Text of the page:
The Partition of Bengal and Assam, 1932-1947: Contour of Freedom

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Routledge, Aug 2, 2004 - History - 288 pages
The fragmentation of Bengal and Assam in 1947 was a crucial moment in India's socio-political history as a nation state. Both the British Indian provinces were divided as much through the actions of the Muslim League as by those of Congress and the British colonial power. Attributing partition largely to Hindu communalists is, therefore, historically inaccurate and factually misleading. The Partition of Bengal and Assam provides a review of constitutional and party politics as well as of popular attitudes and perceptions. The primary aim of this book is to unravel the intricate socio-economic and political processes that led up to partition, as Hindus and Muslims competed ferociously for the new power and privileges to be conferred on them with independence. As shown in the book, well before they divorced at a political level, Hindus and Muslims had been cleaved apart by their socio-economic differences. Partition was probably inevitable.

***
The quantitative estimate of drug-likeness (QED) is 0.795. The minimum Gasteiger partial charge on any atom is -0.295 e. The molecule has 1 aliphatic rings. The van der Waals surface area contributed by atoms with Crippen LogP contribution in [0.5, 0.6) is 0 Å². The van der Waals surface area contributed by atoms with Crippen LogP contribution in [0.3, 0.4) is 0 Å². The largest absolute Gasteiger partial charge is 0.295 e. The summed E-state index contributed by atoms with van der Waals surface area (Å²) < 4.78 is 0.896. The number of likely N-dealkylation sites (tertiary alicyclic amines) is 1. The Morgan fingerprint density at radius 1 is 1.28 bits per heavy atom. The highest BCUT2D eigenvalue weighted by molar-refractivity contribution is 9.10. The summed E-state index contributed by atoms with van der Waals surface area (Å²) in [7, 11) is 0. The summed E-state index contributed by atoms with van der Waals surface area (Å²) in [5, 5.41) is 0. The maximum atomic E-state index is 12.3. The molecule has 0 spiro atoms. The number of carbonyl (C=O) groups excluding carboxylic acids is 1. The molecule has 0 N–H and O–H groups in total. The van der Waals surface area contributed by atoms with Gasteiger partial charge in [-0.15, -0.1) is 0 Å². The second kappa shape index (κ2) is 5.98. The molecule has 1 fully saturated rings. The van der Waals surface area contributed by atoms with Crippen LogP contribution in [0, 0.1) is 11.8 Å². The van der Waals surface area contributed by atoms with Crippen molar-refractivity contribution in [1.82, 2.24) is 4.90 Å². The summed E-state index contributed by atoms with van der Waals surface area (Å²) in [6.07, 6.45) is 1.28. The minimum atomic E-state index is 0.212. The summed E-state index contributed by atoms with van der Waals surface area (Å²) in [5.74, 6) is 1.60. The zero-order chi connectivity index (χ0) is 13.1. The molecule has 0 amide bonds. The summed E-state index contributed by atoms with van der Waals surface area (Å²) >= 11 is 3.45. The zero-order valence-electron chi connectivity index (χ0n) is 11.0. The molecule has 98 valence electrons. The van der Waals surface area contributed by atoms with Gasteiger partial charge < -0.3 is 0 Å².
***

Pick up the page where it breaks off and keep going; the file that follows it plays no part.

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Contents

Section 1
Section 2
Section 3
Section 4
Section 5
Section 6
Section 7
Section 8
Section 24
Section 25
Section 26
Section 27
Section 28
Section 29
Section 30
Section 31

Section 9
Section 10
Section 11
Section 12
Section 13
Section 14
Section 15
Section 16
Section 17
Section 18
Section 19
Section 20
Section 21
Section 22
Section 23
Section 32
Section 33
Section 34
Section 35
Section 36
Section 37
Section 38
Section 39
Section 40
Section 41
Section 42
Section 43
Section 44
Section 45
Section 46

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About the author (2004)

Bidyut Chakrabarty is Professor in Political Sciences and chair of Political Sciences at the University of Delhi, India.

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